Glyphosate is a broad-spectrum systemic herbicide and crop desiccant. It is effective against weeds, especially annual broadleaf weeds and grasses that compete with crops. (IUPAC name: N-(phosphonomethyl) glycine) it was developed by Monsanto and registered in the US in 1974 and widely used all over the world. The chemical is branded by Monsanto as Roundup however; other manufacturers have their own brand names for it. Monsanto has now been bought by German chemical manufacturer Bayer in September 2016 for $66 billion dollars.
Recently, there has been much litigation on the carcinogenic nature of the chemical which was allegedly known to the company at the time. 141 papers belonging to the company were declassified to expose the impact of the company's efforts to influence the reporting of scientific studies related to the safety of the herbicide, glyphosate. The documents revealed that Monsanto sponsored ghostwriting of articles published in toxicology journals and the lay media, interference in the peer review process, behind-the-scenes influence on retraction and the creation of a so-called academic website as a front for the defense of Monsanto products.
In one of the cases against Bayer, a Californian Court Jury awarded a couple Alva and Alberta Pilliod $55 million in compensatory damages and $2billion in punitive damages, but was reviewed downwards by the Supreme Court in California to $17 million and $69 billion, respectively.
The Court, presided over by Alameda County Superior Court Judge Winifred Smith said that evidence supports the jury's conclusion that Roundup's main ingredient, glyphosate, was a substantial factor in causing non-Hodgkin's lymphoma in Alva and Alberta Pilliod. They had used Roundup for more than 30 years to kill weeds on their properties. At least 2 other similar cases against Bayer were won by the plaintiffs.
Currently, a number of countries have banned the use of glyphosate in their countries for health and environmental reasons; others have planned its total ban by 2021. Six Gulf countries, Oman, Saudi Arabia, Kuwait, UnitedArabEmirates, Bahrain and Qatar have banned the import and use of glyphosate-based herbicides in coordination with each other in 2015 and 2016. So far 19 countries including France, Italy, Netherlands, Belgium, Vietnam, Thailand and Australia have totally banned or restricted the use of glyphosate in their countries. Malawi is the only African country known to have suspended import permits for glyphosate in April 2019.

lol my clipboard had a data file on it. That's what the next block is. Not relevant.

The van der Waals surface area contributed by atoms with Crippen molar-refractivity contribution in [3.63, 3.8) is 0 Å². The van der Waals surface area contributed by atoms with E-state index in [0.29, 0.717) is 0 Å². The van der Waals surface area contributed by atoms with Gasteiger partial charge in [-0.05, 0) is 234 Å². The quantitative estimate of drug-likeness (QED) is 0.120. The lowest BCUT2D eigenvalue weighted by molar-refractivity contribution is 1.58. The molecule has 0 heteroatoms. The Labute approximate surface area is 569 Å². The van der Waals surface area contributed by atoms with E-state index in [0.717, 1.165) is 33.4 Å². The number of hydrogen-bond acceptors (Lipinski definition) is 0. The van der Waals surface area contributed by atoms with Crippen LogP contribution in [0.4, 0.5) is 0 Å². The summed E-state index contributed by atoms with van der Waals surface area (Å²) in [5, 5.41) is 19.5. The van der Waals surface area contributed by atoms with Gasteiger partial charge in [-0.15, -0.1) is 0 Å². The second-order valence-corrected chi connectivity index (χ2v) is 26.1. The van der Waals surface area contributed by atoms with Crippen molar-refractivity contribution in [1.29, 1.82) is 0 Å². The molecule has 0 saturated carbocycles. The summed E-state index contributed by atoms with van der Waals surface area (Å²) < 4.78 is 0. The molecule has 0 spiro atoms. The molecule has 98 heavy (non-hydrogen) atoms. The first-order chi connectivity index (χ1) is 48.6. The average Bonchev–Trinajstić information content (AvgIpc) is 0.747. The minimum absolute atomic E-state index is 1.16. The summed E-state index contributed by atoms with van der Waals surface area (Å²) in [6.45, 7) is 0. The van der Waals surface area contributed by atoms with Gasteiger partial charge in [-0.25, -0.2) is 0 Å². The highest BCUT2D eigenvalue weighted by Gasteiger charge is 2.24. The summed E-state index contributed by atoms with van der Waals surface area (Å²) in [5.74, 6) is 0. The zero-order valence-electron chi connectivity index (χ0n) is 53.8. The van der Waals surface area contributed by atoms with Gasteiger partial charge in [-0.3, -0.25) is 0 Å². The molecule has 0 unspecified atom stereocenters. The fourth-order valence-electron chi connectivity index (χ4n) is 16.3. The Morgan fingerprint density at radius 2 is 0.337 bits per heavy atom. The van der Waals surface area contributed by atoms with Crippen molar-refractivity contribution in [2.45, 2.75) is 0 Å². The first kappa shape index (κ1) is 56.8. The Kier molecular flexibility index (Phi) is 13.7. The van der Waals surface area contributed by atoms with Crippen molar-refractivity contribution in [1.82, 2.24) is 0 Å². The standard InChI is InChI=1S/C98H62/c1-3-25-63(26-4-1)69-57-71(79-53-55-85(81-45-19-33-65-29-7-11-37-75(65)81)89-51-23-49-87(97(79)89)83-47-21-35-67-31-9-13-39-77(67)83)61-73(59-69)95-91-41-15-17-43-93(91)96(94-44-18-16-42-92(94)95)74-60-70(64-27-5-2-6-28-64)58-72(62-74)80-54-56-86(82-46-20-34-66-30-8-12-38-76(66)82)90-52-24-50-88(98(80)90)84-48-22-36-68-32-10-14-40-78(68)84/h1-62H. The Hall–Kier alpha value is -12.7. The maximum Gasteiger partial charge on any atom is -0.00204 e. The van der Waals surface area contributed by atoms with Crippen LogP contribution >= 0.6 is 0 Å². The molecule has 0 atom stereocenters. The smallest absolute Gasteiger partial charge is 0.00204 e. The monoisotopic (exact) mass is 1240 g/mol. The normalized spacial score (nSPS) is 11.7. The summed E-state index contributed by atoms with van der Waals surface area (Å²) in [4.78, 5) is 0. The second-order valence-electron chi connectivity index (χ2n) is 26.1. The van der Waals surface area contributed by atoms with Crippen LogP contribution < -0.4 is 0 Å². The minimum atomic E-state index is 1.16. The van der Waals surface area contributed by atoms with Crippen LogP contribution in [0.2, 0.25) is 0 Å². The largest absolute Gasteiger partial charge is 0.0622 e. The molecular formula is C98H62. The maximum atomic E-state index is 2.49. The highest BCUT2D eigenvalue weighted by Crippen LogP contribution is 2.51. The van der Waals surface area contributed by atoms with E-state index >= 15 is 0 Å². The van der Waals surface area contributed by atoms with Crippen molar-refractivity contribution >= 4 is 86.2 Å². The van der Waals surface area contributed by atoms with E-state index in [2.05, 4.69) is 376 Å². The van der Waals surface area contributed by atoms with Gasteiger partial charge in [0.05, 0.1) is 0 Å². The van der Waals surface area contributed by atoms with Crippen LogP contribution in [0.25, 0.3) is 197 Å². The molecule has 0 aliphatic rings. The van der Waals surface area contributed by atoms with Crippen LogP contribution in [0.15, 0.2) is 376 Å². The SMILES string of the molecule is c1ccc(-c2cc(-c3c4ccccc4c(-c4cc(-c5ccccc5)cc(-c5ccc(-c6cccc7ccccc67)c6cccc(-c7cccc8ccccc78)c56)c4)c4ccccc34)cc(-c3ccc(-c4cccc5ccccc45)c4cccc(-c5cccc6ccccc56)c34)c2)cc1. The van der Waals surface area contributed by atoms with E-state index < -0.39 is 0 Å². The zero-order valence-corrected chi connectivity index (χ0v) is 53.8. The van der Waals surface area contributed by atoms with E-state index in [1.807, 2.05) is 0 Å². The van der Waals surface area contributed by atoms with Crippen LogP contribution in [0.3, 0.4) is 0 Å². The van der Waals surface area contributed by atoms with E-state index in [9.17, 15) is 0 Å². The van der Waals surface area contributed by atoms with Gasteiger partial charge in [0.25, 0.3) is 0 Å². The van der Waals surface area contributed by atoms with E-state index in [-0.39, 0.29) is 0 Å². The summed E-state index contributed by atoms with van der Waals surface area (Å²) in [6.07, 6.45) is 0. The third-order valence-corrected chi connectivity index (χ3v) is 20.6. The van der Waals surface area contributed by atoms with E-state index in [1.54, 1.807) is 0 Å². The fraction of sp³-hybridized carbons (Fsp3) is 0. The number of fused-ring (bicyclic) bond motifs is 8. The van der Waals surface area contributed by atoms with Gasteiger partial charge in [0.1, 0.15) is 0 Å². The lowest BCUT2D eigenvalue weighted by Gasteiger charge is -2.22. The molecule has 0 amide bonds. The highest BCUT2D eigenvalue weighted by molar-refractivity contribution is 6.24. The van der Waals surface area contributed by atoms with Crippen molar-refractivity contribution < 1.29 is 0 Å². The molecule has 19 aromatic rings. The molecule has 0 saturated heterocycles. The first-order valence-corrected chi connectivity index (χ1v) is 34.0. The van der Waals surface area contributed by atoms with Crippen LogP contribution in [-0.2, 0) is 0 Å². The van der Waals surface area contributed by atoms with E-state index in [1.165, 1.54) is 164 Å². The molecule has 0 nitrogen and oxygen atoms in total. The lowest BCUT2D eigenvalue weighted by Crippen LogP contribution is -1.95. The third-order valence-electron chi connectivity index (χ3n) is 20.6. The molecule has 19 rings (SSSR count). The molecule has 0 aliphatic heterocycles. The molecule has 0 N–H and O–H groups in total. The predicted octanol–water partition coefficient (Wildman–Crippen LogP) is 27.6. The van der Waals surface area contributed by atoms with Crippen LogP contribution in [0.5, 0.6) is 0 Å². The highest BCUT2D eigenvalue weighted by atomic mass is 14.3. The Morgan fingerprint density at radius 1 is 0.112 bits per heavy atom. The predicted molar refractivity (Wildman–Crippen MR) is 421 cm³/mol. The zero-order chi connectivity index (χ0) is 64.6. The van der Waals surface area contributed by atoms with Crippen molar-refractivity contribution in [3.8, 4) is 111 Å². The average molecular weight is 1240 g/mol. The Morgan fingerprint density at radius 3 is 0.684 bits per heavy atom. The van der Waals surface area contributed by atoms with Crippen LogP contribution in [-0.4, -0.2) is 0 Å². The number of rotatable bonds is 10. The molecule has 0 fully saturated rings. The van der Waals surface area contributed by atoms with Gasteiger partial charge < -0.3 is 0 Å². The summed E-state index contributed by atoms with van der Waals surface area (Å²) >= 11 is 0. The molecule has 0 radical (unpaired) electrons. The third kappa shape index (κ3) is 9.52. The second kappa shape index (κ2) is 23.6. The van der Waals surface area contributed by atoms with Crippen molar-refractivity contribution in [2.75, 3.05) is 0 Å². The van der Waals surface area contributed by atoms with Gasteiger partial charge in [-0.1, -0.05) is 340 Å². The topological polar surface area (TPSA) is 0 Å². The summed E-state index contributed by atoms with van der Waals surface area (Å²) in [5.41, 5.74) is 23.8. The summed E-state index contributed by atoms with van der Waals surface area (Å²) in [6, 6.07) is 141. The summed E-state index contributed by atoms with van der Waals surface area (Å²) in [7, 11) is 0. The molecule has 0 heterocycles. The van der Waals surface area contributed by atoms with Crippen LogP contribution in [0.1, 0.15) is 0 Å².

Glyphosate is widely used in Ghana, just walk into any agro chemical shop and you will find it there. Last year during my annual leave, I travelled to Dwarf Island in the Afram Plains, this place is only accessible by boats and majority of the inhabitants do not have formal education. I was surprised to see how glyphosate was widely used by the people. The empty containers were not properly disposed of, and children could easily use them as water bottle.
The question is what are our government agencies doing with this information? The ministry of Agric and the Food and Drugs Authority (FDA) Are they not aware? What steps are they taking to warn, restrict and completely ban this cancer causing chemical? What it means is that whatever information the manufacturers put on the product label could not be trusted because it was proven that Monsanto engaged in fraudulent activities to hide information about the dangers this chemical could cause to humans and the environment and also engaged in misinformation of the very users of the product.
It was this same Monsanto that is trying to introduce Genetically Modified seeds (GMO) into Ghana. Already, there are some groups that are seriously advocating for GMOs here with the excuse that it will bring research benefits to the country.
Seed varieties are indigenous to different geographical regions, and God in His infinite wisdom made it so, interfering in this diversity will spell doom for the planet. Imagine one company having autonomy over seeds all over the world, where will be sovereignty if your seed is in someone else’s hand?
Ghana is quick to accept international treaties, agreements, money etc sometimes for the sake of getting the title “the first country to” without carefully finding out if that is the best for the country. A case in point is the introduction of CSE which was out rightly rejected by Ghanaians. I am reliably informed that the GES developed Adolescent Sexual Reproductive Health & Development source book for teachers and was about to launch it before the proponents of CSE pushed their document on us and our beautiful document, crafted with Ghanaian brains according to our cultural values, was suspended!
May we take action quickly on glyphosate, may we not allow GMOs here, at least until we are certain.
Author : Sylvanus Akorsu
E-mail: [email protected]
The writer is a Health Service Administrator.
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